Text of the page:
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How to Take Beautiful Photos in the Rain


Rain combines many elements photographers usually don’t like, such as fast motion under weak light, muted colours, and humidity. But it’s also under the rain that the world starts to glisten and come to life. 

With most Canon cameras becoming weatherproof, creativity and skill have become the main limitation in capturing one of Mother Nature’s most mesmerising phenomena.
Here are some top tips you should keep in mind when shooting in the rain.


Experiment with Shutter Speed  

Shutter speed can play a big role in how rain will look in your final image. Rain falls at high speed, and the human eye often shows it as a quick white blur. But with enough light and high ISO, you can ramp up the shutter speed and get an image like this one:

EOS R6, RF100mm f/2.8L MACRO IS USM, f/5, ISO 2500, 1/8000s, 100mm​  

With shutter speeds at 1/8000 seconds, freezing drops with a quick shutter speed can create a striking image.

In contrast, a slower shutter speed like in the mushroom image below creates beautiful streaks of rain that can create a very different effect.


Think of Backlighting 

Rain is most visible when it is backlit or if the light is hitting it from an angle.

EOS 5D Mark IV, EF24-70mm f/4L IS USM, f/8, ISO 160, 10s, 70mm
By @gatot_herliyanto 

In this sample image - although the photographer used simulated rain - we can see how backlighting gave the water a beautiful glow. In addition, the slower shutter speed turned the visible droplets into streaks of light.  

You can also see how backlighting boosted the contrast between the subject and the background, which contributed to the overall success of the image.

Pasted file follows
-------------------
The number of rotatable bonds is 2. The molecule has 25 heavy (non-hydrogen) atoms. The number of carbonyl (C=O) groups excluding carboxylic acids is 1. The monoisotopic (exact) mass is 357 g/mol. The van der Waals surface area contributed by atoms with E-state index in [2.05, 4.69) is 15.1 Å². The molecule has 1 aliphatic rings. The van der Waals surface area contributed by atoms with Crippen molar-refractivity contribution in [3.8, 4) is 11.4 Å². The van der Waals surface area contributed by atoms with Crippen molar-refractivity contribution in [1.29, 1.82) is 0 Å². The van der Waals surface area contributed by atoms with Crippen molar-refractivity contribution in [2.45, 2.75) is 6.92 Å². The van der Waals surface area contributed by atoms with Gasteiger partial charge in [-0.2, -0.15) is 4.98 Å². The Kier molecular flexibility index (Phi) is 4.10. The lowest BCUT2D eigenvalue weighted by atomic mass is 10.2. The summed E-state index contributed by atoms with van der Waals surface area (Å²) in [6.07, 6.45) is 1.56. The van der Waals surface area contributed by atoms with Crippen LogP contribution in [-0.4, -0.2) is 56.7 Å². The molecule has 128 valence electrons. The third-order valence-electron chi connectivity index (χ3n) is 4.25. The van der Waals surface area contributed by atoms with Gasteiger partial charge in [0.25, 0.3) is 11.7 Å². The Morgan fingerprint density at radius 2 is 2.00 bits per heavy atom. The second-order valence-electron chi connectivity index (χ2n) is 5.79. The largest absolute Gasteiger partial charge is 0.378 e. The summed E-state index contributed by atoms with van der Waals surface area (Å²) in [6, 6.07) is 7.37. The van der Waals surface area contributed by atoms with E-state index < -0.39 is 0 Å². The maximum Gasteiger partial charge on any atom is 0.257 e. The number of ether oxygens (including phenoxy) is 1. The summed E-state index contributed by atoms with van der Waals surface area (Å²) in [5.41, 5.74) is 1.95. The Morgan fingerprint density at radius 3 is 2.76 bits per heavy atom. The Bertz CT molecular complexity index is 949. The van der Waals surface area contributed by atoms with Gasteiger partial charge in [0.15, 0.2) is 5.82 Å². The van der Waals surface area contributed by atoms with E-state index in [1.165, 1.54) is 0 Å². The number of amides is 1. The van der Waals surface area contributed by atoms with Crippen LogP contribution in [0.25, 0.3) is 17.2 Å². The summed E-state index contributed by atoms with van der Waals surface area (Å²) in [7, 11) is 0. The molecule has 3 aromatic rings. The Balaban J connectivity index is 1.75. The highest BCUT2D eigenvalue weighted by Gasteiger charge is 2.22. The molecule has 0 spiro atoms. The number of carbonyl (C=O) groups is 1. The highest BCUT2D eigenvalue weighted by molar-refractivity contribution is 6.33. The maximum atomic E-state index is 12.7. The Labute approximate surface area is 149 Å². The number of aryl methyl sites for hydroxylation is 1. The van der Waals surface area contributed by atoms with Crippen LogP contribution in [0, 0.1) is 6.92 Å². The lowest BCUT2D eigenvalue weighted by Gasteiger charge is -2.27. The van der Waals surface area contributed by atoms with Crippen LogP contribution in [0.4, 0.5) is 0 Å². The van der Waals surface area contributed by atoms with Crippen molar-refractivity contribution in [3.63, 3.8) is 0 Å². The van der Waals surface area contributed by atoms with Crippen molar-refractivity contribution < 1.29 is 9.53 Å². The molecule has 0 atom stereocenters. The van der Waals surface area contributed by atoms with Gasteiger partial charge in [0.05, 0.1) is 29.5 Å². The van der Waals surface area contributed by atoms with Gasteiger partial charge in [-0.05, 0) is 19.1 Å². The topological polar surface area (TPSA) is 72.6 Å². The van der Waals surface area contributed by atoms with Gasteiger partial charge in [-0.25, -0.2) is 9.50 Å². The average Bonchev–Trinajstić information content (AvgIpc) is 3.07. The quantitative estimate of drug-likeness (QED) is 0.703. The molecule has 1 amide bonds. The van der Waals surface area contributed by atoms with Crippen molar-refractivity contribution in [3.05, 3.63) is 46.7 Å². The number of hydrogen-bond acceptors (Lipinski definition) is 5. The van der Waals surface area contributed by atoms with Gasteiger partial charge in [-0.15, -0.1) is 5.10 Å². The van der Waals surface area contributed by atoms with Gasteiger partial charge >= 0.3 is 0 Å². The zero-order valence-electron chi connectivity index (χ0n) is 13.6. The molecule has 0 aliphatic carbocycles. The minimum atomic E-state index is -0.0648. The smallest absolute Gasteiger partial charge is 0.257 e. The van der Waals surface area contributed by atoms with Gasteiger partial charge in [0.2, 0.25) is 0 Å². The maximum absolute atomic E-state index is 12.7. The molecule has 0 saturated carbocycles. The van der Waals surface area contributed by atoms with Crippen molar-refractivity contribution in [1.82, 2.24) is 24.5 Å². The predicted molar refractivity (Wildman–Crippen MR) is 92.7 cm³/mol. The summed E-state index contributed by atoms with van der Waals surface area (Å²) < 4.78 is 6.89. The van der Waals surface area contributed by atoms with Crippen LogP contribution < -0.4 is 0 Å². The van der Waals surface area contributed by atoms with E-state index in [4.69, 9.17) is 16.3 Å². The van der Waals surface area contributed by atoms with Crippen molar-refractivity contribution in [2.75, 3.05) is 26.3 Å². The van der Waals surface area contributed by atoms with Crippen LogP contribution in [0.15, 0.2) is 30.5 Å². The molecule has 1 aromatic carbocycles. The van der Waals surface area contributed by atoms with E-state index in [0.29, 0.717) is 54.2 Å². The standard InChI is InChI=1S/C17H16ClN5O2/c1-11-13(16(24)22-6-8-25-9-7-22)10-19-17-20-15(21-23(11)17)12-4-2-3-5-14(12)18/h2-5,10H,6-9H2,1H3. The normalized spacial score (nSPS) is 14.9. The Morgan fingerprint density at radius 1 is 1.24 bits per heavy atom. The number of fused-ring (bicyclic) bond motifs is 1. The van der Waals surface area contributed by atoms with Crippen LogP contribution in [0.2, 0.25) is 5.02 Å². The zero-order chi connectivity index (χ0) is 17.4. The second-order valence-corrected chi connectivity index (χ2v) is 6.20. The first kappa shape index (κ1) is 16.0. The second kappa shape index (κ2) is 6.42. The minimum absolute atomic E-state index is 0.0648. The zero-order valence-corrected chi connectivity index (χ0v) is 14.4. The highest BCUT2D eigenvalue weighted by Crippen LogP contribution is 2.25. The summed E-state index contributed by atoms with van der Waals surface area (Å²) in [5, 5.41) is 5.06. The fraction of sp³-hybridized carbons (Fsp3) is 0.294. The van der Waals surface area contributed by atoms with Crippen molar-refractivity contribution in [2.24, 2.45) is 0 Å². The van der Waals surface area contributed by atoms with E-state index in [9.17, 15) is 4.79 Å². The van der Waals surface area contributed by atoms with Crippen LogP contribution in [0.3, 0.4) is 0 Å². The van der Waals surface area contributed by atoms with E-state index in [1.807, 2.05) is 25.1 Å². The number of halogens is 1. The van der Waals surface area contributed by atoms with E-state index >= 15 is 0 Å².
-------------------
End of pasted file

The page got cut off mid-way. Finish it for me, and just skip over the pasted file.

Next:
For really visible rain, find the right angle with a light source at the back or use a strategically-placed Speedlite.


Explore Higher ISOs

EOS M6, EF M18-150mm f/3.5-6.3 IS STM, f/7.1, ISO 500, 1/640s, 150mm
By @fiq0510

Rain comes from dense clouds that can block sunlight. When shooting rainy scenes, don’t feel too concerned about noise when you need to bump up your ISO speed.

The biggest consequence when using a higher ISO speed is often additional noise in the images. However, when shooting in the rain, this graininess can add an interesting layer of detail to images.


Manual Focus 

When shooting a scene, try manual focus. Rain creates a moving layer between your camera and the subject. This layer could make it hard for an AF system to get the focusing right.

If you notice it’s taking a bit longer for the camera to lock the focus or if you keep getting out-of-focus images, it’s probably because the focusing system isn’t working well under the rain. 


Save in RAW

While photographers must always try to shoot in RAW, this advice is even more important in the rain where lighting can be very challenging. Aside from having more data when tweaking brightness, saving in RAW preserves more information for you to colour correct as necessary.

EOS 6D Mark II, EF35mm f/1.4L II USM, f/1.4, ISO 800, 5.3s, 35mm
By @k3lvinch

Shooting under natural light during a rainy day can result in colours looking duller than in real life. That’s why some touch-ups could be very important for creating a great final image.


BONUS TIP: Watch out for reflections!

EOS 2000D, EF S18-55mm f/3.5-5.6 IS STM, f/11, ISO 200, 1/400s, 35mm
By @_kanishk_arora_

Water can turn many surfaces reflective, which can be an interesting thing to explore. Look around to see if there is an interesting composition that can be created with these temporary mirrors that appear during or immediately after a downpour.


By now, you should know a photo walk in the rain can be very different to shooting in dry weather conditions. While the rain isn’t as easy to walk in, there are also one-of-a-kind opportunities in it for great photos under the rain.

If you’re looking for a creative adventure, why not grab your camera when the skies turn grey.


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